Managing Brand Meanings – An Anthropological Perspective

futurelab default header

by: Idris Mootee

The idea
that a group of people is more likely to socialize is based on the idea that
they use the same brand of product that has always been around. Whether they
are a group of Porsche owners meeting every Sunday morning or Mary Kay parties
every Thursday night, here I call them customer communities. Today it exists in
a virtually connected world and this is where “branding” intersects
with “social networks”.

community members place special emphasis on certain types of consumption as
part of a celebration, ritual, or tradition. These brands have certain communal
elements. Schouten and McAlexander’s ethnographic study of new bikers uncovered
a subculture of consumption involving Harley motorcycle riders. Their work
shows how Harley riders derive an important part of their understanding of the
brand from the connection they share with one another. Yet, this understanding
goes much further, to an actual way of life, or what they properly call

These kinds
of subcultures have a lot of similarities with brand communities (shared ethos,
status hierarchies etc.), but important differences as well. The same can be
applied to Apple users, BMW lovers or simple those who are carrying a “I’m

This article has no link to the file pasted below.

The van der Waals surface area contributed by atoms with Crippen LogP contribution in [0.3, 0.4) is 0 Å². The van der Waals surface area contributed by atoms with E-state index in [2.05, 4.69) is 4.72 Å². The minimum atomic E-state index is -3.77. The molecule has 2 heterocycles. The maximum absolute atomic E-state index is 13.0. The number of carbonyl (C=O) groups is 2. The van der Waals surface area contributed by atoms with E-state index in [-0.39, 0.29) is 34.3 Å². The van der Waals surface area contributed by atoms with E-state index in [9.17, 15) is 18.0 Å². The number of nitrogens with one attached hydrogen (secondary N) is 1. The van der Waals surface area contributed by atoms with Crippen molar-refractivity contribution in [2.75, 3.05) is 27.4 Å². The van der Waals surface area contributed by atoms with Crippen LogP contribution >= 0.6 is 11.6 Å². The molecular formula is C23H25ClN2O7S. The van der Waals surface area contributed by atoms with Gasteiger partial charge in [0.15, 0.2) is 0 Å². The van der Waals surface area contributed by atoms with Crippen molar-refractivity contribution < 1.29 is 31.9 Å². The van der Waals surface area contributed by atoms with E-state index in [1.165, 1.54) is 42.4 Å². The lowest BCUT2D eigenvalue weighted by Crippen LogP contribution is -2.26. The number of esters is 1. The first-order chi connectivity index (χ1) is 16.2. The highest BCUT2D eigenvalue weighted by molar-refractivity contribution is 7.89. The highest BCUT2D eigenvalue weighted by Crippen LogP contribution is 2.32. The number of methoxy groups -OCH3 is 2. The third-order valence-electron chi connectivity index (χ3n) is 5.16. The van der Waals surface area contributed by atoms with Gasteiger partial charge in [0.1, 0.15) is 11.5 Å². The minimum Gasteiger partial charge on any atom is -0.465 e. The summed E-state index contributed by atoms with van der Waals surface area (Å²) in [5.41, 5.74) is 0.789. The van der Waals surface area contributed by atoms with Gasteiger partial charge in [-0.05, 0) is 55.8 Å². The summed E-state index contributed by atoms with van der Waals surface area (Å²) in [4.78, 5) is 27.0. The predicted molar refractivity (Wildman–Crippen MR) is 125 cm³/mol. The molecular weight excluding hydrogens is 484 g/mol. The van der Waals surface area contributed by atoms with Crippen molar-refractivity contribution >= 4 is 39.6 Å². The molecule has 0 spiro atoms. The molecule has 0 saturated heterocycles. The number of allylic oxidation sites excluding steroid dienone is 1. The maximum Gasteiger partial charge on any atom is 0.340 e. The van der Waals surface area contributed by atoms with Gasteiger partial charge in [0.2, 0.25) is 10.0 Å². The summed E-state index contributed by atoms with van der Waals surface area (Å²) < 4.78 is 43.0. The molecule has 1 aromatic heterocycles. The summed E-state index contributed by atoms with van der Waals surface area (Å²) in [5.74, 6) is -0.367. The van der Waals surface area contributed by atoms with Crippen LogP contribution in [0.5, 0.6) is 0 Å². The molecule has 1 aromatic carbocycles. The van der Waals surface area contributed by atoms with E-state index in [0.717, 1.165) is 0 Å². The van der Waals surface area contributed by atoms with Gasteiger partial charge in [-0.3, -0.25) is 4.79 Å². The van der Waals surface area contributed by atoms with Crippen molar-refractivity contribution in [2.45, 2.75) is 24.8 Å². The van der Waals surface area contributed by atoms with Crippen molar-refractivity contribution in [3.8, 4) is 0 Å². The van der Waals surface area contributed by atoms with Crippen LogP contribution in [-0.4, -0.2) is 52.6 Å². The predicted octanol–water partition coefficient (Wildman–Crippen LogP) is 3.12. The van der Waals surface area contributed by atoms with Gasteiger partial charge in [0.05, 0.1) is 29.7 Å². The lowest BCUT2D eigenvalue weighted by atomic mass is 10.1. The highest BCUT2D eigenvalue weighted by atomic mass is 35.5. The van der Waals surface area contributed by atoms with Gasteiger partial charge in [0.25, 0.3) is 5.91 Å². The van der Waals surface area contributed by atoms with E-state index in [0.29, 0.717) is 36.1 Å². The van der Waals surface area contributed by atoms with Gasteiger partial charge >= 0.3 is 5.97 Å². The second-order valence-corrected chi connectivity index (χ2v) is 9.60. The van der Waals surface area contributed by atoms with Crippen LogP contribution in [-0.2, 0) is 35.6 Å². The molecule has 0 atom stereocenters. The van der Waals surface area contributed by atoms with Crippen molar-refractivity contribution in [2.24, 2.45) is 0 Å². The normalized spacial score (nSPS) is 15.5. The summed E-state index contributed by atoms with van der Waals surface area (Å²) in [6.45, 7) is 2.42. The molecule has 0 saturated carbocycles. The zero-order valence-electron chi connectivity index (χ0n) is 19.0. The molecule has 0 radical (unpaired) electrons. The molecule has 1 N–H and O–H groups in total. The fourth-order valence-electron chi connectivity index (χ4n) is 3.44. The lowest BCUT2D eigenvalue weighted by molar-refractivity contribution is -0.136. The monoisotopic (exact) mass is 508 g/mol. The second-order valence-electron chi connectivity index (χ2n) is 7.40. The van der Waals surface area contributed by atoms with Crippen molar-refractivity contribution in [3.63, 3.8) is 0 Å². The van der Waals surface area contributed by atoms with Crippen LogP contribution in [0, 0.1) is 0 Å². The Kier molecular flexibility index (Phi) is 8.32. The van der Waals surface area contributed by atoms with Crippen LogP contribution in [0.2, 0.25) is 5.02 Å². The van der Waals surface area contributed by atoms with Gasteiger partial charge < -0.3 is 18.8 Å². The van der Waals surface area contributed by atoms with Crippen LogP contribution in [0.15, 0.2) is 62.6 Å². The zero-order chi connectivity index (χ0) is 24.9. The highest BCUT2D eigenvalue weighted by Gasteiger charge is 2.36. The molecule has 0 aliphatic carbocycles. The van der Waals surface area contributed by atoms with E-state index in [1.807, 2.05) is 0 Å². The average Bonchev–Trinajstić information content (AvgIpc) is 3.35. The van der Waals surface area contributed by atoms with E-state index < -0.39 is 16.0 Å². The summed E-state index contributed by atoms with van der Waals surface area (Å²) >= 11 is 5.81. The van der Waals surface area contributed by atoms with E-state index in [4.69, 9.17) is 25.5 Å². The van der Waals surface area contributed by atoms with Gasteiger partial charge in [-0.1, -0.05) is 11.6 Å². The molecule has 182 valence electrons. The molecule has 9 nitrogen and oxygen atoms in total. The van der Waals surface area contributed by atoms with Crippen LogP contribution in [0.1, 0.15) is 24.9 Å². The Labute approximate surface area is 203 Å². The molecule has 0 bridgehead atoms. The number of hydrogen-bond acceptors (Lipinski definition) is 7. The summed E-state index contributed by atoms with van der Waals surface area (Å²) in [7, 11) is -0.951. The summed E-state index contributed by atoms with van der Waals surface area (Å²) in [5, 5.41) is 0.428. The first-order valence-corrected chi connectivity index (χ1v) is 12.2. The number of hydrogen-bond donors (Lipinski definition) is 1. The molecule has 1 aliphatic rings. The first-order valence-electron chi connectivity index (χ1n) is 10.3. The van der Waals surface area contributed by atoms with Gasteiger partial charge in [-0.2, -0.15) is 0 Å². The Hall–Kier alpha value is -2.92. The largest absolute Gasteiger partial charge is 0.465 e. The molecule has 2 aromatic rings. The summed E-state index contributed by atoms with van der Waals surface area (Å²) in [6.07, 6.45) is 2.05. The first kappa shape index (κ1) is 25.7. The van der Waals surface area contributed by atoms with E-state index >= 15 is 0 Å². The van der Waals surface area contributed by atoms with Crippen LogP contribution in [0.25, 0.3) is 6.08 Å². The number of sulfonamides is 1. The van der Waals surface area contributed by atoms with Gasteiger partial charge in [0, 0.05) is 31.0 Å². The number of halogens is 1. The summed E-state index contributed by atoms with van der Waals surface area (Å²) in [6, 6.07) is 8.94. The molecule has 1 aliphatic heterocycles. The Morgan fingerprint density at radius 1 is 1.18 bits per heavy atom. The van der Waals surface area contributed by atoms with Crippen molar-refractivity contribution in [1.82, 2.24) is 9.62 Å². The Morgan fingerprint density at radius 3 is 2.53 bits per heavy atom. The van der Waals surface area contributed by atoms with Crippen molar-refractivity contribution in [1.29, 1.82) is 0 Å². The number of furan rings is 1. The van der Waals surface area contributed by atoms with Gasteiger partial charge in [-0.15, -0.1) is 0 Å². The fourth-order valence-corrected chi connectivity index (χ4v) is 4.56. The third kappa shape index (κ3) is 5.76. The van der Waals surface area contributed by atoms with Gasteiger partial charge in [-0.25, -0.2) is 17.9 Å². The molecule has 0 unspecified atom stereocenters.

not a plastic bag” bag.

Brands such
as Starbucks, Harley Davidson, Apple, Prada, Mario (Nintendo), Rolex and Oprah
are so powerful in comparison to a religious icon, around which an entire
ideology of consumption is developed and articulated around. Professor Holt’s
(Harvard) work applies a structuralist analysis that describes a brand with a
socially fixed meaning. Consumers see brand communities having an active
interpretive function, with brand meanings being socially negotiated, rather
than delivered unaltered and to from context to context, consumer to consumer.
This is very interesting when you start thinking about what’s going on in
Facebook or MySpace.

networks represent a relatively new form of customer community. They are
communities bound together most frequently by shared interests, such passion or
share meanings. Even online, there are rituals and traditions typically center
on shared experiences (not necessarily consumption) with the brand or multiple
brands. My observations are that the majority of all brand communities
encountered some form of ritual or tradition. Through these rituals come “meanings”
and these “meanings” are what different a true brand that stands for
something versus a brand that is being known across the world or being used but
do not go beyond their utility. It was interesting reading on the thread today
on global brands when Bart and others were debating the difference between
Twitter, Facebook and the Coca Cola and Nike of the world. Hope this
provides some context.